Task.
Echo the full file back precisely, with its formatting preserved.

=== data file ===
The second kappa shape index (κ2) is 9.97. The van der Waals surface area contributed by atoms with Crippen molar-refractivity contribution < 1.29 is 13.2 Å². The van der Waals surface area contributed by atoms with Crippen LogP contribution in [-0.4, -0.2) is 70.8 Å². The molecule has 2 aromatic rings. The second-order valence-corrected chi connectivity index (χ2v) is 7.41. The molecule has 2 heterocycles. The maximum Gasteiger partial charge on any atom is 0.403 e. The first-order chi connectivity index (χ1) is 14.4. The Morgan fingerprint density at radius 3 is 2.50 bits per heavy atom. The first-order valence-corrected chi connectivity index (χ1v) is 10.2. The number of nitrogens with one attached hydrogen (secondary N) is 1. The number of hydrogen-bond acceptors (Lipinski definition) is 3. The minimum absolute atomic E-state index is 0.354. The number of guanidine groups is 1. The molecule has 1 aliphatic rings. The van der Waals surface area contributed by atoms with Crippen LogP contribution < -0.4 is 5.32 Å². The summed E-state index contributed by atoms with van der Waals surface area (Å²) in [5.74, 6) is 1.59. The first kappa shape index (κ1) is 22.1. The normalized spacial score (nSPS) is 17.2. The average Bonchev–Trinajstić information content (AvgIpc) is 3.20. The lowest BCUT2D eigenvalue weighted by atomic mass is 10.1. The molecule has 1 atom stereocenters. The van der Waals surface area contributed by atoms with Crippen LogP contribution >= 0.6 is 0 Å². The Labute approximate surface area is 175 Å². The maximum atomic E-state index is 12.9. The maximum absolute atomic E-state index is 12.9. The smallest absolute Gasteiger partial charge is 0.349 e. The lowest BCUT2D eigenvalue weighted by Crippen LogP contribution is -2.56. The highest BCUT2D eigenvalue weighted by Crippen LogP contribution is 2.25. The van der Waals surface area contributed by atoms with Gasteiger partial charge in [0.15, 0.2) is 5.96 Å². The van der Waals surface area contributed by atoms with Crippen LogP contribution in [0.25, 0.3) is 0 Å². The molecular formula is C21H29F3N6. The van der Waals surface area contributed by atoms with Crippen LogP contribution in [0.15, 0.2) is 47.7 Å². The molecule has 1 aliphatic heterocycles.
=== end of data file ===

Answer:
The second kappa shape index (κ2) is 9.97. The van der Waals surface area contributed by atoms with Crippen molar-refractivity contribution < 1.29 is 13.2 Å². The van der Waals surface area contributed by atoms with Crippen LogP contribution in [-0.4, -0.2) is 70.8 Å². The molecule has 2 aromatic rings. The second-order valence-corrected chi connectivity index (χ2v) is 7.41. The molecule has 2 heterocycles. The maximum Gasteiger partial charge on any atom is 0.403 e. The first-order chi connectivity index (χ1) is 14.4. The Morgan fingerprint density at radius 3 is 2.50 bits per heavy atom. The first-order valence-corrected chi connectivity index (χ1v) is 10.2. The number of nitrogens with one attached hydrogen (secondary N) is 1. The number of hydrogen-bond acceptors (Lipinski definition) is 3. The minimum absolute atomic E-state index is 0.354. The number of guanidine groups is 1. The molecule has 1 aliphatic rings. The van der Waals surface area contributed by atoms with Crippen LogP contribution < -0.4 is 5.32 Å². The summed E-state index contributed by atoms with van der Waals surface area (Å²) in [5.74, 6) is 1.59. The first kappa shape index (κ1) is 22.1. The normalized spacial score (nSPS) is 17.2. The average Bonchev–Trinajstić information content (AvgIpc) is 3.20. The lowest BCUT2D eigenvalue weighted by atomic mass is 10.1. The molecule has 1 atom stereocenters. The van der Waals surface area contributed by atoms with Crippen LogP contribution >= 0.6 is 0 Å². The Labute approximate surface area is 175 Å². The maximum atomic E-state index is 12.9. The maximum absolute atomic E-state index is 12.9. The smallest absolute Gasteiger partial charge is 0.349 e. The lowest BCUT2D eigenvalue weighted by Crippen LogP contribution is -2.56. The highest BCUT2D eigenvalue weighted by Crippen LogP contribution is 2.25. The van der Waals surface area contributed by atoms with Gasteiger partial charge in [0.15, 0.2) is 5.96 Å². The van der Waals surface area contributed by atoms with Crippen LogP contribution in [0.25, 0.3) is 0 Å². The molecular formula is C21H29F3N6. The van der Waals surface area contributed by atoms with Crippen LogP contribution in [0.15, 0.2) is 47.7 Å². The molecule has 1 aliphatic heterocycles.